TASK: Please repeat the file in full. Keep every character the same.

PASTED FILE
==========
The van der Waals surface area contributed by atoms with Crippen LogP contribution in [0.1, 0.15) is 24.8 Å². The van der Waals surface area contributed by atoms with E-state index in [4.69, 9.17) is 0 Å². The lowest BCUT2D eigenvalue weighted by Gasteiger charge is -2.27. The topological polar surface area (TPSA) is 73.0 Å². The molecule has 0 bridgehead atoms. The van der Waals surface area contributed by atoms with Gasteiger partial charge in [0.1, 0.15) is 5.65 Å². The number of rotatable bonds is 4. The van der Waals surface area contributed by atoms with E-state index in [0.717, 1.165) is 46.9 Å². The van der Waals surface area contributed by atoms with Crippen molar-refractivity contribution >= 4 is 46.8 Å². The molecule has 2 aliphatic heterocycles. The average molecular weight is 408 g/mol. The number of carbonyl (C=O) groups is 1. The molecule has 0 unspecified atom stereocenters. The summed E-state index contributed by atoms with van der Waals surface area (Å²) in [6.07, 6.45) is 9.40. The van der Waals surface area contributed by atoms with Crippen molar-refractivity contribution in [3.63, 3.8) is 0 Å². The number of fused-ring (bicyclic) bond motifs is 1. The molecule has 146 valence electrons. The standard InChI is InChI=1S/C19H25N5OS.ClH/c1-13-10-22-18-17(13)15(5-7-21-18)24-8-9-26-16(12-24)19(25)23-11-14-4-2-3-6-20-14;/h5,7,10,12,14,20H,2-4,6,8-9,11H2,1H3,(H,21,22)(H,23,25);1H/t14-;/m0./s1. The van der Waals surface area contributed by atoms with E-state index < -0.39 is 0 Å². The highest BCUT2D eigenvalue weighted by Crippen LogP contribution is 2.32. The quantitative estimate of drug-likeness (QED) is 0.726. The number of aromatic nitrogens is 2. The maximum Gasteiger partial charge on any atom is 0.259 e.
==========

The van der Waals surface area contributed by atoms with Crippen LogP contribution in [0.1, 0.15) is 24.8 Å². The van der Waals surface area contributed by atoms with E-state index in [4.69, 9.17) is 0 Å². The lowest BCUT2D eigenvalue weighted by Gasteiger charge is -2.27. The topological polar surface area (TPSA) is 73.0 Å². The molecule has 0 bridgehead atoms. The van der Waals surface area contributed by atoms with Gasteiger partial charge in [0.1, 0.15) is 5.65 Å². The number of rotatable bonds is 4. The van der Waals surface area contributed by atoms with E-state index in [0.717, 1.165) is 46.9 Å². The van der Waals surface area contributed by atoms with Crippen molar-refractivity contribution >= 4 is 46.8 Å². The molecule has 2 aliphatic heterocycles. The average molecular weight is 408 g/mol. The number of carbonyl (C=O) groups is 1. The molecule has 0 unspecified atom stereocenters. The summed E-state index contributed by atoms with van der Waals surface area (Å²) in [6.07, 6.45) is 9.40. The van der Waals surface area contributed by atoms with Crippen molar-refractivity contribution in [3.63, 3.8) is 0 Å². The number of fused-ring (bicyclic) bond motifs is 1. The molecule has 146 valence electrons. The standard InChI is InChI=1S/C19H25N5OS.ClH/c1-13-10-22-18-17(13)15(5-7-21-18)24-8-9-26-16(12-24)19(25)23-11-14-4-2-3-6-20-14;/h5,7,10,12,14,20H,2-4,6,8-9,11H2,1H3,(H,21,22)(H,23,25);1H/t14-;/m0./s1. The van der Waals surface area contributed by atoms with E-state index < -0.39 is 0 Å². The highest BCUT2D eigenvalue weighted by Crippen LogP contribution is 2.32. The quantitative estimate of drug-likeness (QED) is 0.726. The number of aromatic nitrogens is 2. The maximum Gasteiger partial charge on any atom is 0.259 e.